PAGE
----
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Drug Approved for Relapsing MS
By The Editors
The FDA has approved dimethyl fumarate (Tecfidera) capsules for adults with relapsing multiple sclerosis.
In two trials, patients taking dimethyl fumarate had fewer relapses of MS relative to those taking placebo. The drug may reduce a patient's lymphocyte count, so the FDA recommends that healthcare providers assess lymphocyte counts before beginning treatment and then annually
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Mult Scler 2013 Mar 5
The Role of Deep Gray Matter Volume Lesions in MS
Measuring deep gray matter lesions in patients with multiple sclerosis may provide a measure of axonal loss from demyelinated plaques.
The clinical–radiologic paradox of MS is that T2-weighted white-matter lesions (WMLs) correlate only weakly with clinical outcomes. Proposed explanations have involved structures outside the white matter, such as deep gray matter (DGM), cortex, meningeal follicles, and spinal cord. In this study, investigators sought to answer whether DGM lesions are independent or dependent on these WMLs in multiple sclerosis (MS).
Participants included 249 patients with relapsing–remitting MS and at least two clinically silent cerebral WMLs, and 49 healthy controls (HCs). MS patients were relatively young (mean age, 36.8 years), early in disease (81 had clinically isolated syndromes), mildly affected (mean Expanded Disability Status Scale [EDSS] score, 1.4), and had a low WML volume (median, 2.1 mL). The volume of DGM structures was significantly lower in MS patients compared with controls. EDSS score was associated with WML volume but not total DGM lesion volume. The authors also analyzed whether gray matter volumes in the caudate and pulvinar of the thalamus correlated with peak distributions of WML probability maps. Caudate volumes decreased with increasing WMLs in the frontal lobe, and pulvinar volumes decreased with increasing WMLs in the posterior parietal lobe.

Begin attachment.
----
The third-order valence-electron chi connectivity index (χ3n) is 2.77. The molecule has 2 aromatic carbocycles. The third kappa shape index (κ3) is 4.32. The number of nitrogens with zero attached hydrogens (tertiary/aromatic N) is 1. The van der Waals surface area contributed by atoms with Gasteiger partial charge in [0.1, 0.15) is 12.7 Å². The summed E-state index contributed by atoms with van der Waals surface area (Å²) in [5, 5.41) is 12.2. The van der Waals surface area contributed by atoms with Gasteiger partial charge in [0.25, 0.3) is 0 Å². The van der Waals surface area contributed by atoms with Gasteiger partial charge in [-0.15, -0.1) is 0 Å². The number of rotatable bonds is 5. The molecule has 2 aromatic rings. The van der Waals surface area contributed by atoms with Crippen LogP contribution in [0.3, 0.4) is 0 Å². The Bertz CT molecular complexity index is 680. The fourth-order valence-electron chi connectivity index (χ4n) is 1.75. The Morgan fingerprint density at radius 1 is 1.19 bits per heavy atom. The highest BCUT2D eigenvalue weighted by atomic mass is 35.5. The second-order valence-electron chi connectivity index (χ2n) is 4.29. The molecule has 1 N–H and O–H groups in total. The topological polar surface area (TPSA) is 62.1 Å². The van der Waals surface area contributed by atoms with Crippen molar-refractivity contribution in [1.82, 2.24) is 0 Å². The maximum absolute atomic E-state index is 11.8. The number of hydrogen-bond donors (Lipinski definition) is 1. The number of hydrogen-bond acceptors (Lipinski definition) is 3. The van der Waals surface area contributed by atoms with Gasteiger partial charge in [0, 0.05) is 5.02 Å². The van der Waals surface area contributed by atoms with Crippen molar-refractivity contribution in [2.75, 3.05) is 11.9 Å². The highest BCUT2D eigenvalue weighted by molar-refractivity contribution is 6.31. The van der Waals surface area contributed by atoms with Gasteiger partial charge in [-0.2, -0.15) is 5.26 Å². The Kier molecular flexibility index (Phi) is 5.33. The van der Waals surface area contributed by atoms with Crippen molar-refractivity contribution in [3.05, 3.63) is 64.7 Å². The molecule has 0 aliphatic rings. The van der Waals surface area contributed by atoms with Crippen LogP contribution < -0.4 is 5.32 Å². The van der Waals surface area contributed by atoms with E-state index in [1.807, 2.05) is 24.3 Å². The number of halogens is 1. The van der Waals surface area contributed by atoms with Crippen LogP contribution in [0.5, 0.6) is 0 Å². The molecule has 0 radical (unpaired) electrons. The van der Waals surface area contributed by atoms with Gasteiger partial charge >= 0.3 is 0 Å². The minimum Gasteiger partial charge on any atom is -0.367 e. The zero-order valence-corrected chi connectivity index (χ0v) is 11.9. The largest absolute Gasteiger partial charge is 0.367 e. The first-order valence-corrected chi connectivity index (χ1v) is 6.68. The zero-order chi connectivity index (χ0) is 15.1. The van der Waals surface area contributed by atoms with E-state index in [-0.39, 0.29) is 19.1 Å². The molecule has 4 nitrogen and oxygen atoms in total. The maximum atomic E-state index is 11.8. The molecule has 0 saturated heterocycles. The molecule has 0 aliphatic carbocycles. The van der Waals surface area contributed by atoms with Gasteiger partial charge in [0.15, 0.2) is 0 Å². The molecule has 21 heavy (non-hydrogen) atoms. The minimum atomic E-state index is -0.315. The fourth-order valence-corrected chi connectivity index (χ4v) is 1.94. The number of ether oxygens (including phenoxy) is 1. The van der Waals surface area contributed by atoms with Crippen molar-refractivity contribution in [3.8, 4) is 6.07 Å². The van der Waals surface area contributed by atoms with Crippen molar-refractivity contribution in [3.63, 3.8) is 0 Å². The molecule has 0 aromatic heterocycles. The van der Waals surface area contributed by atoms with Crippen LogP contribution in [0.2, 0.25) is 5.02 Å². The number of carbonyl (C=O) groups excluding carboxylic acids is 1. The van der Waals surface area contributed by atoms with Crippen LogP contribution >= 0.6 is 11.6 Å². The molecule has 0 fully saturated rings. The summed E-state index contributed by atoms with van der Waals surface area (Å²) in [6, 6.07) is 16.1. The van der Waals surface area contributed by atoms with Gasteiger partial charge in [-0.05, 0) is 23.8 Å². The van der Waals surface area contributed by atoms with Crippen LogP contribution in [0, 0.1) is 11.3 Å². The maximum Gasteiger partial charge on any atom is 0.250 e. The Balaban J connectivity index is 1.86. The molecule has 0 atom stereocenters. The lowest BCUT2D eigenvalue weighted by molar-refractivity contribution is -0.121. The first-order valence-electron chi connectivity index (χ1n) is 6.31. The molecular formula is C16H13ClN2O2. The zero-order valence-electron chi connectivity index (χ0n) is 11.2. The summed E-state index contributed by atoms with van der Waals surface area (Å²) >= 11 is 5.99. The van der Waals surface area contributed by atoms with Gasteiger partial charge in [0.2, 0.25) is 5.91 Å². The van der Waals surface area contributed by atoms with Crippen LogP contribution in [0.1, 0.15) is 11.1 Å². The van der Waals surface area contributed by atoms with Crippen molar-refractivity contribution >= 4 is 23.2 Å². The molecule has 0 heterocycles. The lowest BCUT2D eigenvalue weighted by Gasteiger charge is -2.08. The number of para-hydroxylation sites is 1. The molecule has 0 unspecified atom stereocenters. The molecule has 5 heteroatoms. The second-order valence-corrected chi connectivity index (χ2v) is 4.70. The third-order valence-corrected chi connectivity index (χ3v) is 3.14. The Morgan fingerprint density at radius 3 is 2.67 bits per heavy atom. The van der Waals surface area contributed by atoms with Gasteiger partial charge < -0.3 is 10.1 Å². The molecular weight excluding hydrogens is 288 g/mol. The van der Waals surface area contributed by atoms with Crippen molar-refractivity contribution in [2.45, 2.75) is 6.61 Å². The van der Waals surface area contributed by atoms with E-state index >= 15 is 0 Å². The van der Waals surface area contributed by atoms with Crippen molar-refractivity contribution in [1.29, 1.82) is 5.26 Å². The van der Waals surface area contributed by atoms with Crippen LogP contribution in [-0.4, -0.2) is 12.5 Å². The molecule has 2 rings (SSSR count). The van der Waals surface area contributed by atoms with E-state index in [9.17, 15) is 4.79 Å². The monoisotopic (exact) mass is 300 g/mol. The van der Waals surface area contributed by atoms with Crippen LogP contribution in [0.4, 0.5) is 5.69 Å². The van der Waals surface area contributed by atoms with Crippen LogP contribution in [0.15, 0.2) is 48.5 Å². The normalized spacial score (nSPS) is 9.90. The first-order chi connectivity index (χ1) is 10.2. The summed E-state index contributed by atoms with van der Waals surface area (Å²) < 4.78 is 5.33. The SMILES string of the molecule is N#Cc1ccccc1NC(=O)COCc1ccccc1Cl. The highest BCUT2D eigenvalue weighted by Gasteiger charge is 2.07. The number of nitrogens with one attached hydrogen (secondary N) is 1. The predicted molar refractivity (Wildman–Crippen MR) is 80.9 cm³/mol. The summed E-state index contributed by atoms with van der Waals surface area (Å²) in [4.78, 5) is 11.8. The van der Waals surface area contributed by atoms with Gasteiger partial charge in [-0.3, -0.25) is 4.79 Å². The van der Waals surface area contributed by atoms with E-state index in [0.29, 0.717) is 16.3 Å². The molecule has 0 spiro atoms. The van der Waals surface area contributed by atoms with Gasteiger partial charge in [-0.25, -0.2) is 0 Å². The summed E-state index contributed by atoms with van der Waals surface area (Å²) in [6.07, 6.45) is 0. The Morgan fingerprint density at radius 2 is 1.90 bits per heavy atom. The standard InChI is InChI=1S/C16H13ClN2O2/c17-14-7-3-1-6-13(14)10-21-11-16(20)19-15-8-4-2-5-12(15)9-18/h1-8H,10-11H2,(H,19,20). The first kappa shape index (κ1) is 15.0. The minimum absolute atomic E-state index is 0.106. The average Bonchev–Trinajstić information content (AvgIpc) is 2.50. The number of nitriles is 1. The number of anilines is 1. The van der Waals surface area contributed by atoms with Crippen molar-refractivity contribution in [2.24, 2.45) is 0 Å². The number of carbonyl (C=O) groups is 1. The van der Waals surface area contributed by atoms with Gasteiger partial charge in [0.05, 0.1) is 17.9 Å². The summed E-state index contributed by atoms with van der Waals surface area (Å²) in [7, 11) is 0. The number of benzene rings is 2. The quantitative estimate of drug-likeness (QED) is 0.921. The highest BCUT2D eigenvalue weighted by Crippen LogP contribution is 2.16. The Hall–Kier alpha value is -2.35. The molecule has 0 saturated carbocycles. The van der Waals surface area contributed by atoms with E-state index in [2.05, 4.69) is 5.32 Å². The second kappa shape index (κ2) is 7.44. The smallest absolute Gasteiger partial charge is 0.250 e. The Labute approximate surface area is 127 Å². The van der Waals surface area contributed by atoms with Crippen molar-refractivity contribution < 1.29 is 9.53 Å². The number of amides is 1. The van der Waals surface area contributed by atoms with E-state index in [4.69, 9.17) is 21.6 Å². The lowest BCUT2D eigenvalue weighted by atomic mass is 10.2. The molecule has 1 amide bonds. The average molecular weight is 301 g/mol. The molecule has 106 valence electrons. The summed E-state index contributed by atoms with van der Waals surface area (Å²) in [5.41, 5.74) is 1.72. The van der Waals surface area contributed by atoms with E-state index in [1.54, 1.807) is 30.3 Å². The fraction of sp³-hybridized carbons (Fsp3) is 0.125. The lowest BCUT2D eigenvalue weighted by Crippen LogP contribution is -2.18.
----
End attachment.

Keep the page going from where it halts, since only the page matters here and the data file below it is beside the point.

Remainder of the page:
Comment: This manuscript adds to a growing body of literature that white-matter lesions are indeed important in multiple sclerosis. In patients with early MS, these authors discovered an increasing probability of white-matter lesions within the white-matter fibers serving deep gray matter structures with lesions, suggesting that WMLs directly influence the DGM in MS. DGM volume was not associated with disability within this cohort but has been linked to cognition in MS (JW Neurol Dec 9 2008). DGM may serve as a surrogate of axonal loss from adjacent white matter. Measuring DGM volume offers the advantage over measuring white matter of not being affected by short-term pseudoatrophy with treatment. Confirmation in a more heterogeneous group at later stages of disease will be important, as will longitudinal studies to demonstrate a temporal association between GM atrophy and increase in WMLs.
Robert T. Naismith, MD  Published in Journal Watch Neurology March 26, 2013
Citation(s): Mühlau M et al. White-matter lesions drive deep gray-matter atrophy in early multiple sclerosis: Support from structural MRI. Mult Scler 2013 Mar 5; [e-pub ahead of print].